On 22 August, three judges of a five-judge bench of the Supreme Court held that the Islamic practice of instant triple talaq, or talaq-i-biddat, was legally invalid. The judgment comprised three opinions—two opinions that formed the majority, and the dissenting opinion, written by JS Khehar, the chief justice, on behalf of Justice Abdul Nazeer and himself. Justices Rohinton Nariman and UU Lalit’s opinion, authored by Nariman, held the practice to be unconstitutional. Justice Kurian Joseph’s opinion did not adjudicate on its constitutionality, but held the practice to be illegal in Islamic personal law.
On the night of 6 August, a fire broke out in the Viswanathan Chest Hospital—the hospital wing of Vallabhbhai Patel Chest Institute, a post-graduate medical institution maintained by Delhi University and funded entirely by the ministry of health and family welfare. The hospital caters to patients with chest diseases, and its facilities include an intensive care unit with eight beds, which is situated on the first floor of the hospital. The fire broke out in a server room that was located on the ground floor, directly beneath the intensive care unit. Members of the hospital’s medical staff told me that the smoke had spread to the first floor and into the ICU, in which there were six patients undergoing treatment. At least three of them died that night.
The issue of triple talaq has occupied the public consciousness for long—in the past three years, particularly, it has become entangled in the necessity and urgency of reform within the Muslim community. By most measures, the existence of this debate itself is saddening—we are trapped in resolving a medieval question in the twenty-first century, one that even the otherwise retrograde Islamic Republic of Pakistan has dispensed with it. While the judgment that was pronounced on 22 August is celebrated and debated in equal parts, it is important to remember the historical and political context of how triple talaq came to assume this relevance, and its relationship to Muslim appeasement by political parties over the years.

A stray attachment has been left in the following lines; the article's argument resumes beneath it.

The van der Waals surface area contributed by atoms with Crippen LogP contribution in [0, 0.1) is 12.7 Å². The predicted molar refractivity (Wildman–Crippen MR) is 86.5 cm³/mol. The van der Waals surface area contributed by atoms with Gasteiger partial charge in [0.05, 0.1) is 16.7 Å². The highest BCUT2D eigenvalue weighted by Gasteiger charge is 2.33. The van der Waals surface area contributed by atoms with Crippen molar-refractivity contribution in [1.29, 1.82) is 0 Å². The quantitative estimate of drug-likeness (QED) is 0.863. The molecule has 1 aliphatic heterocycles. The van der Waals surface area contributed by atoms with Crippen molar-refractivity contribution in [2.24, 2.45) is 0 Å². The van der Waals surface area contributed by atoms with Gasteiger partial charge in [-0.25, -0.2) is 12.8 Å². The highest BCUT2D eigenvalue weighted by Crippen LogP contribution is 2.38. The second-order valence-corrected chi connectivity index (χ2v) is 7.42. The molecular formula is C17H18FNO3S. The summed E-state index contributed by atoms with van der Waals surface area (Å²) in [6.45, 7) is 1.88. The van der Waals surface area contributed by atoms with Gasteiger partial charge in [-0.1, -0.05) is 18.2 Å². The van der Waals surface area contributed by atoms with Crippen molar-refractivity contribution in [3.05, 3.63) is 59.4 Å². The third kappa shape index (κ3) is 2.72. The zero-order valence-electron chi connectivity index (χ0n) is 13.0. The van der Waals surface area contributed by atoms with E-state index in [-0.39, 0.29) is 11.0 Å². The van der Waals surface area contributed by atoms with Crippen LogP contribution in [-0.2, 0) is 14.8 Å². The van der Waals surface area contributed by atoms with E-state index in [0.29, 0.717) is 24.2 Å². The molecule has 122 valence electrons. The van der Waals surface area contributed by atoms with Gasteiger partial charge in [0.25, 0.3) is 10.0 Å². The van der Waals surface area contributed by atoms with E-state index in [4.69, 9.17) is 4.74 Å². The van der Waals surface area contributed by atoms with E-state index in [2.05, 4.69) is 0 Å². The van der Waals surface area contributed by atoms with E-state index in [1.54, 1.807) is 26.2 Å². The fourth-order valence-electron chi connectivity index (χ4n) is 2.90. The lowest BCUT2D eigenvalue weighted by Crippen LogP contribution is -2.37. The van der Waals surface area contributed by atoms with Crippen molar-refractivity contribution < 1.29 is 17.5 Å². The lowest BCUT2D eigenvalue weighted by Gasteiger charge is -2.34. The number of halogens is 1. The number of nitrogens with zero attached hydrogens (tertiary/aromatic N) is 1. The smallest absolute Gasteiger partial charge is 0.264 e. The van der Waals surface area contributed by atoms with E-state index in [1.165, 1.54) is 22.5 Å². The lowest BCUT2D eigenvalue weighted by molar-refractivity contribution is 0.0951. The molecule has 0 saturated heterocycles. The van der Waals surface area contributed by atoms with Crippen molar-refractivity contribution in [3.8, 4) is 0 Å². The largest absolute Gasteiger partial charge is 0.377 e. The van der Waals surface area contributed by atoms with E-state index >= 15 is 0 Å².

“For the last 70 years, somebody else has been deciding everything for us,” Naresh Chandra Debbarma, the 80-year-old president of Indigenous Peoples Front of Tripura (IPFT), told me. I met at Debbarma at his modest house, tucked away in one of the alleys of Old Kalibari road in the Krishna Nagar locality of Agartala. His political party, the IPFT, represents several tribal communities in Tripura and has been leading a movement demanding separate statehood for the region’s tribal communities since 2009. On 10 July, the party launched a blockade in the state that continued for 11 days. “The constitutional rights of tribal communities are ignored. This cannot be allowed anymore,” Debbarma said. “The tribal regions are neglected, while other areas get more resources and better infrastructure facilities. There is no other way out except to provide total autonomy for tribal communities to decide their affairs.”
On 28 August, Jagdish Singh Khehar will turn 65, and, as required by the Constitution, retire from his post as the chief justice of India. Khehar was sworn in as chief justice on 4 January—giving him a less than eight months to serve as India’s premier judicial official. Justice Dipak Misra, currently 63 years of age, will succeed
Khehar. Misra too, will serve for a relatively short while—he turns 65 in October 2018. The terms of India’s chief justices have lasted from several years to mere days—in 2004, S Rajendra Babu held the post for 30 days; Kamal Narain Singh, who ascended to the post in late 1991, held it for 17 days.
Over the years, the retirement age and the length of the term for justices at the apex court, and the chief justice in particular, have been subjects of passionate discussion—while justices are forbidden from practicing law after retirement, they can accept government jobs, or head judicial commissions, among other roles. The lure of post-retirement appointments, some argue
, could influence a judge’s decisions during her tenure.